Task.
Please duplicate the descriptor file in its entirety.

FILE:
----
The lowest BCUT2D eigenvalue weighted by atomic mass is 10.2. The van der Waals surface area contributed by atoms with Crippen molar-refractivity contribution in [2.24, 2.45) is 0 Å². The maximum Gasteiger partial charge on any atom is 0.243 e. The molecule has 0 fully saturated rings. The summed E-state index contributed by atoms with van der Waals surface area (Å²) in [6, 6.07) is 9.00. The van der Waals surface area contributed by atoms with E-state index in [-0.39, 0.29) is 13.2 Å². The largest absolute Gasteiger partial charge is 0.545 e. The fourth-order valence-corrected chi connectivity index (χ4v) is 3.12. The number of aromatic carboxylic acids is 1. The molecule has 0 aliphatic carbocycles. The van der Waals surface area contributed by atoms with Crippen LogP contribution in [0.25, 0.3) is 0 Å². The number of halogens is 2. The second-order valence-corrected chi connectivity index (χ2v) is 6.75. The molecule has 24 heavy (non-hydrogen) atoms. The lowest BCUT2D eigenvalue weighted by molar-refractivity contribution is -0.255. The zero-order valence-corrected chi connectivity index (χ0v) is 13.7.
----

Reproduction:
The lowest BCUT2D eigenvalue weighted by atomic mass is 10.2. The van der Waals surface area contributed by atoms with Crippen molar-refractivity contribution in [2.24, 2.45) is 0 Å². The maximum Gasteiger partial charge on any atom is 0.243 e. The molecule has 0 fully saturated rings. The summed E-state index contributed by atoms with van der Waals surface area (Å²) in [6, 6.07) is 9.00. The van der Waals surface area contributed by atoms with E-state index in [-0.39, 0.29) is 13.2 Å². The largest absolute Gasteiger partial charge is 0.545 e. The fourth-order valence-corrected chi connectivity index (χ4v) is 3.12. The number of aromatic carboxylic acids is 1. The molecule has 0 aliphatic carbocycles. The van der Waals surface area contributed by atoms with Crippen LogP contribution in [0.25, 0.3) is 0 Å². The number of halogens is 2. The second-order valence-corrected chi connectivity index (χ2v) is 6.75. The molecule has 24 heavy (non-hydrogen) atoms. The lowest BCUT2D eigenvalue weighted by molar-refractivity contribution is -0.255. The zero-order valence-corrected chi connectivity index (χ0v) is 13.7.